Subjective elements at this fourth level of the pyramid could also encompass career-related aspects as well.
Emotion is woven into the very fabric of these elements, researchers explain, highlighting how fear, for example, can make prospects hesitant to spend large sums, and how risk reduction and assurances on the part of sellers can help assuage those fears so buyers will be more likely to purchase. So it goes with many of the points of value here, up to the top of the pyramid.
Speaking of which, the elements at the top of the pyramid are what researchers refer to as “inspirational.” These are the things that “improve a customer’s vision of the future,” while also “providing hope for the future of the organization/individuals”.
Improving their company’s perceived social responsibility, for instance, falls under this umbrella, as does anything else your prospects can believe will give them a leg up in the future.
Understanding these elements individually is straightforward, and it’s easy to see that the base elements of B2B buyer value are more readily measured, and thus simpler for sellers to adapt to and target.
The subjective elements of value are more difficult to get a pulse on, however, and there’s still the question of which of these elements sellers should be prioritizing if any.
Next, let’s take a look at where you should place your focus and how.
Which Element Matters The Most?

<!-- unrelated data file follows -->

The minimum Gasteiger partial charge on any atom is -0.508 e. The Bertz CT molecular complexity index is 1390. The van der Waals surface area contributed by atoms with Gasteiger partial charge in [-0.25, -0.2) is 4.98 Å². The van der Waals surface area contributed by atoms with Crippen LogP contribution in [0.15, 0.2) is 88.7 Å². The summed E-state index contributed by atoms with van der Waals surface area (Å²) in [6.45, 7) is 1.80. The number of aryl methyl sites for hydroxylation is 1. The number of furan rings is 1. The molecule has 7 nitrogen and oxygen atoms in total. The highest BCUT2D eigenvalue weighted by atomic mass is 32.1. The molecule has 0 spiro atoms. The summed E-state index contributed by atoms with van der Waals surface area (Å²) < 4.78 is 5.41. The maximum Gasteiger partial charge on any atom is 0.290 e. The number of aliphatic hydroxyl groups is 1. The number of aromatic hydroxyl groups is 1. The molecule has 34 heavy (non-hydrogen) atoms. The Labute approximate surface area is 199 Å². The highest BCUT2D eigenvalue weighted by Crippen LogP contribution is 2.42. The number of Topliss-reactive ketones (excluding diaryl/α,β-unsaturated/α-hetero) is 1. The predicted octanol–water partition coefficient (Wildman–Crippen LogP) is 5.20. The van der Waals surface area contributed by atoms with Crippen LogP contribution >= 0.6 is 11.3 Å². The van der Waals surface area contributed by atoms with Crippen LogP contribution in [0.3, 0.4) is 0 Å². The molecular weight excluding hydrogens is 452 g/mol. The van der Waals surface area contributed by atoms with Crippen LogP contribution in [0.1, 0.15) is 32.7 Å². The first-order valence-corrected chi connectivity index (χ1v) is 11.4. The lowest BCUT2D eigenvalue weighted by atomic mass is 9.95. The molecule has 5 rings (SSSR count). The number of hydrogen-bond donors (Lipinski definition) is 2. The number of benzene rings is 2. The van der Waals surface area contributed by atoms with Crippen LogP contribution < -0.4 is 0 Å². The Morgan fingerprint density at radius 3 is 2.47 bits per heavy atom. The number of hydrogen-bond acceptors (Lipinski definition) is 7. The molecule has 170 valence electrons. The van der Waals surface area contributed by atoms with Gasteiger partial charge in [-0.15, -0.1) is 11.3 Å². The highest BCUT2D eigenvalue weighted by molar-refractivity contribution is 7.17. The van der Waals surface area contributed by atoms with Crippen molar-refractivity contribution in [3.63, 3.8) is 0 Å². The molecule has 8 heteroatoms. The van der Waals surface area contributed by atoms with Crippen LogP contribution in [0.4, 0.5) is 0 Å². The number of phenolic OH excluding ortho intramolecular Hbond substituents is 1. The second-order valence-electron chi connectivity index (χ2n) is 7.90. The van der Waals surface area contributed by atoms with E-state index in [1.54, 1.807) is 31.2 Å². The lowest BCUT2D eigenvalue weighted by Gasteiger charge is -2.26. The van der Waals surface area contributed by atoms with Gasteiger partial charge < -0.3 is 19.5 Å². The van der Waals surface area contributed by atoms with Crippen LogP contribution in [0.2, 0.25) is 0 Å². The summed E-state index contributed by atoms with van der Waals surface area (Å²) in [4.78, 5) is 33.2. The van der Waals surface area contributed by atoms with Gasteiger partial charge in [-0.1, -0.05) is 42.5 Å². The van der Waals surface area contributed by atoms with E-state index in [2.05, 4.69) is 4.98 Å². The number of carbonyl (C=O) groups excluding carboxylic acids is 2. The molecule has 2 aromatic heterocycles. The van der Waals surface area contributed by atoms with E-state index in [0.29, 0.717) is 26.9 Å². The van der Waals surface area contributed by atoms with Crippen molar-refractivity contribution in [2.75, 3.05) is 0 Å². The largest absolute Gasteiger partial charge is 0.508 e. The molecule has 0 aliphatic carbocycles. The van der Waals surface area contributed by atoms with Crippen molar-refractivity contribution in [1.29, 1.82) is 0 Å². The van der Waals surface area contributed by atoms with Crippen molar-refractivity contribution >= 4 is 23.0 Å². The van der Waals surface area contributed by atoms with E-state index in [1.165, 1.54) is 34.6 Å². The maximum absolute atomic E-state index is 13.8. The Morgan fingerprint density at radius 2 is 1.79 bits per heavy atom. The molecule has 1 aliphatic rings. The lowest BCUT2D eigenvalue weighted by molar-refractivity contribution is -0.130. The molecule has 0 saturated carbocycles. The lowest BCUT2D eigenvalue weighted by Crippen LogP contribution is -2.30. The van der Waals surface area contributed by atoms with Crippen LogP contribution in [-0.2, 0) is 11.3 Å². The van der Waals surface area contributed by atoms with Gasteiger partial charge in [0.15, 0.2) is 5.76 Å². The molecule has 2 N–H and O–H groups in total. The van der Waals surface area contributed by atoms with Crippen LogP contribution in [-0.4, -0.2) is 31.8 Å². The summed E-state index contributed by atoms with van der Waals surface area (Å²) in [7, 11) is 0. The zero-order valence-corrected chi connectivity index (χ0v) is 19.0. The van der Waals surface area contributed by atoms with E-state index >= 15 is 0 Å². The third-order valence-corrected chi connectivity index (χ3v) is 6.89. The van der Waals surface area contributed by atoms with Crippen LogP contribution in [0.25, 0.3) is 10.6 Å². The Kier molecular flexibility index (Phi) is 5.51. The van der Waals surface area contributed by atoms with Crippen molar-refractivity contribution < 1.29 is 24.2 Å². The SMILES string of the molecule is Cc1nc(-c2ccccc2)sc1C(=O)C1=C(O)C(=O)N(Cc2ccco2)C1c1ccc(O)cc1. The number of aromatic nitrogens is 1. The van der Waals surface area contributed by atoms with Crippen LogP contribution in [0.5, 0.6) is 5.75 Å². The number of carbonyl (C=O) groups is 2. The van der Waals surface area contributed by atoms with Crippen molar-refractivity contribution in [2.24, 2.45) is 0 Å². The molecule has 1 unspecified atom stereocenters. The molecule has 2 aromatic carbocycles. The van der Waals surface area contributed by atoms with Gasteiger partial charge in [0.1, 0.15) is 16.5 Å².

This is a question that the authors of the B2B value pyramid also considered, and what they discovered, via a survey of “2,300 corporate decision-makers,” was that focusing and delivering on multiple elements of value yielded the best results for sellers.
Providing greater value across the board, it seems, is a dependable strategy for building customer loyalty.
So, what’s the best way to deliver so that prospects and current customers will take notice?
More than anything else, you’ll want to keep in mind that when it comes to the B2B buying process, there are multiple personalities you’ll need to deal with in order to get to a sale.
According to Forbes, “there are between one and six people involved in the purchase process at 79% of companies,” and “44% have formal buying groups or committees” to go through. This means you’ll have to be adept at catering to multiple value sets.
The more you can learn about the players involved in the decision, the better you can tailor your offerings to present the most value (and hopefully get to that eventual sale).
If you were thinking that B2B buyers were one-dimensional – with only a limited range of concerns affecting their purchasing decisions – it may be time to reevaluate your approach to doing business.
Buyers are an array of complexities, and their concerns, when it comes to making a purchase, go far beyond what can be neatly measured and quantified.
To be a more effective seller, you’ll need to take the subjective into account, then balance the rational elements of your business dealings with the emotional ones your customers hold dear.